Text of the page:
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Why Europe should support a “Marshall Plan” for Ukraine

Ukrainians celebrate the introduction of the visa-free regime between Ukraine and the EU in June 2017. Photo:
Ukrainians celebrate the introduction of the visa-free regime between Ukraine and the EU in June 2017. Photo:
Why Europe should support a “Marshall Plan” for Ukraine
Article by: Vitaly Portnikov
Translated by: Anna Mostovych

Why should Europeans allocate money for the renovation of Ukraine’s infrastructure? The proposal by the Seimas (Parliament) of the Republic of Lithuania for a “new European plan” for Ukraine based on the “Marshall Plan” may  seem too ambitious and even useless for the European Union. But, in reality, Europe should help Ukraine not only for the benefit of Ukrainians. It should help Ukraine primarily for itself

The “Marshall Plan” provided enormous sums for the restoration of the European continent destroyed by war. But it was not charity. It was, in fact, genuine selfishness.

The United States had been drawn into two world wars in the 20th century. It was in its interest to prevent the repetition of the past and to help transform Europe into a continent of well-being and mutual support. The results have exceeded all expectations. Today Germany and France — the main adversaries in two world wars — are the locomotives of the European Union and supporters of European unity. It is the countries that were not included in the “Marshall Plan” because of the Soviet occupation, whose citizens have spent decades in poverty and who still cannot reach the living standards of “old Europe,” that are increasingly returning to the past. So was American money spent in vain?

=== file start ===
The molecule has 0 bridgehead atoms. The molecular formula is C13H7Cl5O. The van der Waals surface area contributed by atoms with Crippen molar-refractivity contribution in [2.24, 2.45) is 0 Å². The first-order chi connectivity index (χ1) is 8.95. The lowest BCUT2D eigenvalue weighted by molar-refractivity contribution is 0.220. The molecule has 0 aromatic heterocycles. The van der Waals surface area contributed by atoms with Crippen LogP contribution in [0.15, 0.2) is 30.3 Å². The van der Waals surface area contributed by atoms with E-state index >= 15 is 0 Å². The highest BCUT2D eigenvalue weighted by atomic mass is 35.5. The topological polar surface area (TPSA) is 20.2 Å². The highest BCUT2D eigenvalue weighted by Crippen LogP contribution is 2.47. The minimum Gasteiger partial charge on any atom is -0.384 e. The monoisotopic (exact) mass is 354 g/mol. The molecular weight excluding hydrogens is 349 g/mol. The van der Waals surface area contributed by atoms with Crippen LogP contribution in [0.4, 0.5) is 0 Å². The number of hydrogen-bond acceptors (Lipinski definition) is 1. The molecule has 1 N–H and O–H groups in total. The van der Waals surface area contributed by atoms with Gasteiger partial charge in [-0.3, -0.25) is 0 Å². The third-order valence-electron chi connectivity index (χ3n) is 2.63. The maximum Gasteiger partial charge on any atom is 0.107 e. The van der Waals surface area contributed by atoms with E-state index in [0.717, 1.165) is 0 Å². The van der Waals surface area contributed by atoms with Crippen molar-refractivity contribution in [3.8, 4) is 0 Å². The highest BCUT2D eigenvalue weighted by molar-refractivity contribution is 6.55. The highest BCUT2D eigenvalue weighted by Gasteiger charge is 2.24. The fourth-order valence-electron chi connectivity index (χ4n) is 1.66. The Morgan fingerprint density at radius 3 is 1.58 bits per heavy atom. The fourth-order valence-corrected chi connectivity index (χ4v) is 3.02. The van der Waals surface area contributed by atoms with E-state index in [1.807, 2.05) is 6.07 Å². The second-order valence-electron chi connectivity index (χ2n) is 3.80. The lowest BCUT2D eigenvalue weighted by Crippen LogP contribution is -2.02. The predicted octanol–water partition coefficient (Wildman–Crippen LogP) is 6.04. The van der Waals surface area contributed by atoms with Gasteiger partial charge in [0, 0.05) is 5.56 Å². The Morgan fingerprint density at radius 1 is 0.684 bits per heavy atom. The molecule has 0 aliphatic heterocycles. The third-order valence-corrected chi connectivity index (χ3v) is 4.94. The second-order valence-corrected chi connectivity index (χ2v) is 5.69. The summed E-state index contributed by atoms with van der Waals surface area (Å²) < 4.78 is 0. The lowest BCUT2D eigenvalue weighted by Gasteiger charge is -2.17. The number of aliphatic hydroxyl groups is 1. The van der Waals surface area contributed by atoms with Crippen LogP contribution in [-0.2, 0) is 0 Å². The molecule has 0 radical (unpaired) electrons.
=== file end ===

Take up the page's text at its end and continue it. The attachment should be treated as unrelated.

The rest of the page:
European aid for Ukraine should be linked to the success of reforms in this second largest former Soviet republic after Russia. The experience of Georgia or Moldova does not need to be taken into account. They are small agrarian patriarchal countries whose successes and failures do not offer serious lessons. But Ukraine’s experience would serve as an example for the entire post-Soviet space, including Russia. Ukraine’s failure would demonstrate that this region cannot be reformed, and Ukraine’s success would show that even Russia can be reformed. And doesn’t the West want this?

However, the one thing that the experience of Georgia or Moldova has shown is that without a noticeable improvement in the standard of living reforms decline rapidly and openly populist or pro-Russian forces become popular.

Even if the Ukrainian government adopts all the necessary laws, changes the rules of the game, and creates opportunities for the free development of private initiative, Ukraine with its current economy will remain a poor country for several more decades. And in such a country citizens invariably vote for populists and demagogues. Only if Ukrainians see real changes for the better will they be capable of voting for reformers. And if they vote for reformers, this means that reforms will continue in the country. And if the reforms continue and succeed, Ukraine will provide a lesson for the entire post-Soviet space and advance its transformation. And this means that the border for Western values, democracy, and the free market will move steadily eastward.

Don’t the sensible people in the West want this? And is this not reason enough to help Ukraine ?

Translated by: Anna Mostovych
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